Now, with a known secret key being stored asCLUSTER_SECRET, we can now initiate the ~/.ipfs-cluster folder:

ipfs-cluster-serivice init

It is beneficial at this point to familiarise ourselves with what is actually possible to configure within a cluster. A detailed configuration breakdown can be found within the official documentation, starting with the main cluster section:

Opening Required Ports

A small amount of firewall management is needed to get IPFS cluster service communicating between peers. 4001 and 8080 should already be open for IPFS. 9094, 9095 and 9096 are used by the cluster service. For a firewalld user, open a public zoned port with the following:

sudo firewall-cmd --zone=public --add-port=9094/tcp --permanent#repeat for other ports#reload firewalld
sudo firewall-cmd --reload

This is all that is required here.

Running IPFS Cluster Service in the Background

Like the main IPFS process running in the background, the process of which is documented in my IPFS introduction article, we also run the IPFS cluster service as a background process. I favour supervisord as my preferred process manager, and suggest using it for IPFS cluster service too.

Provided you already have installed supervisord, amend your configuration file with this additional process. I have provided the IPFS_CLUSTER_PATH environment variable, as well as the full path of the .ipfs-cluster folder:

command=/usr/local/bin/ipfs-cluster-service daemon

Note: Supervisord runs as root, so using ~/.ipfs-cluster as the directory will actually point to /home/root/.ipfs-cluster. Not what we want here.

I have also provided the full path to the ipfs-cluster-service binaries in the command value.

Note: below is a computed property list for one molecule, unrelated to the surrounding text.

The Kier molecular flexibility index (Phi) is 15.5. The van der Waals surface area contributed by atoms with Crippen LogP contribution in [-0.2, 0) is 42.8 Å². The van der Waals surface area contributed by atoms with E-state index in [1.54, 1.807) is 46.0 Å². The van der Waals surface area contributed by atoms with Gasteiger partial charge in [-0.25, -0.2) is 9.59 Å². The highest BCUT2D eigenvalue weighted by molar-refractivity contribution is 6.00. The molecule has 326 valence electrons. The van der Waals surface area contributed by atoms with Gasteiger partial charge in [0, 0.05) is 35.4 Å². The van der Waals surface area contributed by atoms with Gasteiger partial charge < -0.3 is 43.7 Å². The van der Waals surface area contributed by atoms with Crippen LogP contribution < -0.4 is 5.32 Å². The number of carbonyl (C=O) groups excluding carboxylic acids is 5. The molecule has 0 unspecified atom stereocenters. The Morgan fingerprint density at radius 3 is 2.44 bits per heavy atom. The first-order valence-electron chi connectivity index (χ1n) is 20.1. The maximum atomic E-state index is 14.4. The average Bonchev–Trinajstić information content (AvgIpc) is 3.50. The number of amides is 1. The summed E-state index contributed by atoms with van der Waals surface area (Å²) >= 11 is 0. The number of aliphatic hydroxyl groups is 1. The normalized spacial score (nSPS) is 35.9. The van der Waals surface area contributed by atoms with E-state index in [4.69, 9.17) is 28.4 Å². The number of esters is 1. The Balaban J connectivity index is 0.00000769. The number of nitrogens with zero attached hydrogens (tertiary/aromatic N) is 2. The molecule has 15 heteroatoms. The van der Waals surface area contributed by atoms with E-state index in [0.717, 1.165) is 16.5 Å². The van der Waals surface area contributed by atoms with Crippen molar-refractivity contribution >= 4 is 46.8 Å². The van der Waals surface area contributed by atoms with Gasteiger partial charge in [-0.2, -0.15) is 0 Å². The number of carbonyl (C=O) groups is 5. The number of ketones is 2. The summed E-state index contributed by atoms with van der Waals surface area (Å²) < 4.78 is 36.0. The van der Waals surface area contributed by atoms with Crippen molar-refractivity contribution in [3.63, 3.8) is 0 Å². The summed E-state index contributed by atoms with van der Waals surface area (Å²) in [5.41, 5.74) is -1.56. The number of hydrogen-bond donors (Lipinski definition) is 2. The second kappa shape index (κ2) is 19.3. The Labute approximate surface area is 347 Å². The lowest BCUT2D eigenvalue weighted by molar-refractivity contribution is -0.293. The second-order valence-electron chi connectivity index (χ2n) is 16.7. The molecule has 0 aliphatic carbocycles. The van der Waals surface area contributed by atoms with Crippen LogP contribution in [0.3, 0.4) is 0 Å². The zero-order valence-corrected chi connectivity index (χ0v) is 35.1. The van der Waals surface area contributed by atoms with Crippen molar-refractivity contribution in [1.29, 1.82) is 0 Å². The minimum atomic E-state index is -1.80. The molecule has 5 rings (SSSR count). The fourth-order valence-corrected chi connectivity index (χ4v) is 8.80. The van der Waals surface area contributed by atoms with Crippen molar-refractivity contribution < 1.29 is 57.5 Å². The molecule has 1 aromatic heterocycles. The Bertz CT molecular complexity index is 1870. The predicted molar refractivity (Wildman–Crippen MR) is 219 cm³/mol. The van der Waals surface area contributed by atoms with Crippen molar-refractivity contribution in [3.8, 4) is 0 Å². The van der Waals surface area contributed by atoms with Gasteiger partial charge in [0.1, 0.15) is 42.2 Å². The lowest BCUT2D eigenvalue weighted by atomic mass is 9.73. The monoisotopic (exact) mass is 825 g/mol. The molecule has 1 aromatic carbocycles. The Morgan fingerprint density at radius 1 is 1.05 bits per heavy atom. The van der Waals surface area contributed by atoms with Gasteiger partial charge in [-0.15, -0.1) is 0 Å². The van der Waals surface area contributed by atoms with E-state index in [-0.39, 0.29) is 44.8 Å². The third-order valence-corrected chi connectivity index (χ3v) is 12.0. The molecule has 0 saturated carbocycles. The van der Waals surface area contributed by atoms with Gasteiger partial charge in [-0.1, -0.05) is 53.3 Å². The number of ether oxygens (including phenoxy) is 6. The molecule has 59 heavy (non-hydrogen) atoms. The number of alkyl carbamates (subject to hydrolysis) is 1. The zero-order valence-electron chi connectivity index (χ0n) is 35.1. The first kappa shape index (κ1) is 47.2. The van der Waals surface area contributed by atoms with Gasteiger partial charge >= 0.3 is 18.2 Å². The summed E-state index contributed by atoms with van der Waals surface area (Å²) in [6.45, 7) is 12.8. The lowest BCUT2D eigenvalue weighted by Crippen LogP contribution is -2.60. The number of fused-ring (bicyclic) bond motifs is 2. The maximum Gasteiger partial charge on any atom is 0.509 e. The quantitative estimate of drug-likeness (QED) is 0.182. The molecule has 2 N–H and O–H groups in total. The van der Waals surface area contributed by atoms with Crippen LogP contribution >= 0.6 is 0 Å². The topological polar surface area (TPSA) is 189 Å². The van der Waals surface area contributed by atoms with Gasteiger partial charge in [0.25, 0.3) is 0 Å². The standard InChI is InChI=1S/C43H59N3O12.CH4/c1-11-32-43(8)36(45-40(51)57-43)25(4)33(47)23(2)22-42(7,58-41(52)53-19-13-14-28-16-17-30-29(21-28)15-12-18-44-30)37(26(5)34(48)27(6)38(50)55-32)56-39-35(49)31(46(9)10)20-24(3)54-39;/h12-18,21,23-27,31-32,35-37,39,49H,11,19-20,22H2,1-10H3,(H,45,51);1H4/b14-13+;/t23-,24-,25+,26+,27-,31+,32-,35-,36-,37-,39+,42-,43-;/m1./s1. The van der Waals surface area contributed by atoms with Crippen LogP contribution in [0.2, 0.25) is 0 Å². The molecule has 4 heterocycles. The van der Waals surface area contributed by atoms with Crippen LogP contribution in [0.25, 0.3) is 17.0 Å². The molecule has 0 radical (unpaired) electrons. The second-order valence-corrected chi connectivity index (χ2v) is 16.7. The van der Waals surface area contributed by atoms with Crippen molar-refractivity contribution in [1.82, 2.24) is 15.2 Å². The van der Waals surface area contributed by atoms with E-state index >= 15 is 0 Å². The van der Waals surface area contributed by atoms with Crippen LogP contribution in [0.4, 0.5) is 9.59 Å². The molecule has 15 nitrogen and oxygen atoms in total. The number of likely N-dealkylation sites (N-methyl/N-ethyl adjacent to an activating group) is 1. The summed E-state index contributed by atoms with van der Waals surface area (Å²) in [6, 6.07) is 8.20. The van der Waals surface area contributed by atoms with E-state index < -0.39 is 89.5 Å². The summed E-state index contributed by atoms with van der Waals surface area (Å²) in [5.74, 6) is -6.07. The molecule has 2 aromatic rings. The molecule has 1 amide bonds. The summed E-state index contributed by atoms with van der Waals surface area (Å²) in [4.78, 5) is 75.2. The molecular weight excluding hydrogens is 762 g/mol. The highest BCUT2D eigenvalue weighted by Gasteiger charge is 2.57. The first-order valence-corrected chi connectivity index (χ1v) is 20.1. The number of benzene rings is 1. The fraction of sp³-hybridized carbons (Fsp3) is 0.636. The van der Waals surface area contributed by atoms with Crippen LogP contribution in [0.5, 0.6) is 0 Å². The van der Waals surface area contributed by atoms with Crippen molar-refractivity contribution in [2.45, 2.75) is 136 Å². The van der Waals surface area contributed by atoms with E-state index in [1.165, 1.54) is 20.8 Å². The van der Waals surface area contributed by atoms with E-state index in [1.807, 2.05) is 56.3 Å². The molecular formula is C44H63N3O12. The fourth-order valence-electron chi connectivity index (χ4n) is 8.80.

Note: I have had inconsistent experiences when simply providing ipfs-cluster-service daemon , with some VPS systems not recognising the program. This may be due to the /usr/local/bin path I opted for in the installation process. But suffice to say, providing the absolute path fixed this issue.

Now, updating your supervisord processes will start the daemon for your cluster peer. We will want to test things in the foreground firstly; update and then stop the new process thereafter:

sudo supervisorctl rereadsudo supervisorctl updatesudo supervisorctl stop ipfs-cluster-service

Testing IPFS Cluster Service

At this point it is wise to run ipfs-cluster-service daemon in your terminal to observe whether the cluster successfully runs. At the time of this writing you should see a message not dissimilar to * CLUSTER READY * after some initial output.

When you have confirmed there are no errors, start your supervisord process again:

sudo supervisorctl start ipfs-cluster-service

At this point the initial cluster peer is up and running, and we have our secret key ready for additional peers to be added. Let’s now visit bootstrapping an additional peer to the cluster.

Bootstrapping Additional Peers